Fury at British best restaurants survey sees French magazine produce a rival list
Star choreographer Matthew Bourne gives young carers a chance to perform at Sadler's Wells

Young carers to make dance debut

What happened when superstar choreographer Matthew Bourne encouraged 27 teenage carers to think about themselves for once?
Design Council's 70th anniversary: Four of the most intriguing prototypes from Ones to Watch

Design Council's 70th anniversary

Four of the most intriguing prototypes from Ones to Watch
Dame Harriet Walter: The actress on learning what it is to age, plastic surgery, and her unease at being honoured by the establishment

Dame Harriet Walter interview

The actress on learning what it is to age, plastic surgery, and her unease at being honoured by the establishment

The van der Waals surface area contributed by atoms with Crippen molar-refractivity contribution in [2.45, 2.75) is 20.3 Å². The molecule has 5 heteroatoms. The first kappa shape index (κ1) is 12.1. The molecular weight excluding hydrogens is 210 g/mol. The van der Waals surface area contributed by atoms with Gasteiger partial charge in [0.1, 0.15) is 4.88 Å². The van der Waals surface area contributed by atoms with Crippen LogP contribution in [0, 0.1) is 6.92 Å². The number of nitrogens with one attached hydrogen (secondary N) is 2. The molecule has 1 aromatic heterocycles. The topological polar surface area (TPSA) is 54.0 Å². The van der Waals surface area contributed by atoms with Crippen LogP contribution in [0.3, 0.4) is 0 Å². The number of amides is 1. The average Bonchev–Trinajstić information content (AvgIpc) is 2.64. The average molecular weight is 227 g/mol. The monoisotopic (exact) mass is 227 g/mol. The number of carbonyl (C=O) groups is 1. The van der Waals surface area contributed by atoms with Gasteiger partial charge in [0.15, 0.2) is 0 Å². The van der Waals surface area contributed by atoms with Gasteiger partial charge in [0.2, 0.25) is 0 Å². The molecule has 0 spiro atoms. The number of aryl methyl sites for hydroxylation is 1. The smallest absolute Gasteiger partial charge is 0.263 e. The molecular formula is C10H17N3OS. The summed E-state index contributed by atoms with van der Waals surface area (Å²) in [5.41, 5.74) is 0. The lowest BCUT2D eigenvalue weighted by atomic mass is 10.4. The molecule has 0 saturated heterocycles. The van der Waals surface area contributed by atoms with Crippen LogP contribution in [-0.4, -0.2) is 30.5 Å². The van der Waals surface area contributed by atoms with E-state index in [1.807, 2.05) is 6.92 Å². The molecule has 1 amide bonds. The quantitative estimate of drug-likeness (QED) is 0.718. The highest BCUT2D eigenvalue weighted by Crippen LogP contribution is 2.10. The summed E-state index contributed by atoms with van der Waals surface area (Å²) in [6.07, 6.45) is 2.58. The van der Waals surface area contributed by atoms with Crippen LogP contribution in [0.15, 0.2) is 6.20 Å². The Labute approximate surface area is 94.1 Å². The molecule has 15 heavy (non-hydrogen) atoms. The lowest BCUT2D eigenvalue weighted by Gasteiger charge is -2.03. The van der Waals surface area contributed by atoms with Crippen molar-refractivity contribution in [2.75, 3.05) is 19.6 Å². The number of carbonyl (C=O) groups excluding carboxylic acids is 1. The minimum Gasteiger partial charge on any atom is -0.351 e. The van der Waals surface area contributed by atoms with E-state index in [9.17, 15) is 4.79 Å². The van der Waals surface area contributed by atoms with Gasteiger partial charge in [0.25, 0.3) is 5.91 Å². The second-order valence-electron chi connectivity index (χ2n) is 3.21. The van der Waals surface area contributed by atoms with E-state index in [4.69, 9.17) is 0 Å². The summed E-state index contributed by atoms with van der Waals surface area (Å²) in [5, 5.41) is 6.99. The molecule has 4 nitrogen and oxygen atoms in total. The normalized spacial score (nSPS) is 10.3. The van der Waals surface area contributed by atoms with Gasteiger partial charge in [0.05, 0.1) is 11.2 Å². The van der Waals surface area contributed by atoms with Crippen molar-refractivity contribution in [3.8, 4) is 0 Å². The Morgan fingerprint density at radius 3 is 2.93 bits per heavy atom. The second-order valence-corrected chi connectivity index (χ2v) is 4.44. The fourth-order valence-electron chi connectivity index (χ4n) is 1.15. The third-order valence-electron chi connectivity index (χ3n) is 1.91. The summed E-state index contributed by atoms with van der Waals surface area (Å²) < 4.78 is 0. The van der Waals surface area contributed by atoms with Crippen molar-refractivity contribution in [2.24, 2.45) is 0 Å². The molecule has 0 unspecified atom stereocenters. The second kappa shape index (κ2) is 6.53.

Art should not be a slave to the ideas driving it

Art should not be a slave to the ideas driving it

Critics of Tom Stoppard's new play seem to agree that cerebral can never trump character, says DJ Taylor
Bill Granger recipes: Our chef's winter salads will make you feel energised through February

Bill Granger's winter salads

Salads aren't just a bit on the side, says our chef - their crunch, colour and natural goodness are perfect for a midwinter pick-me-up
England vs Wales: Cool head George Ford ready to put out dragon fire

George Ford: Cool head ready to put out dragon fire

No 10’s calmness under pressure will be key for England in Cardiff
Michael Calvin: Time for Old Firm to put aside bigotry and forge new links

Michael Calvin's Last Word

Time for Old Firm to put aside bigotry and forge new links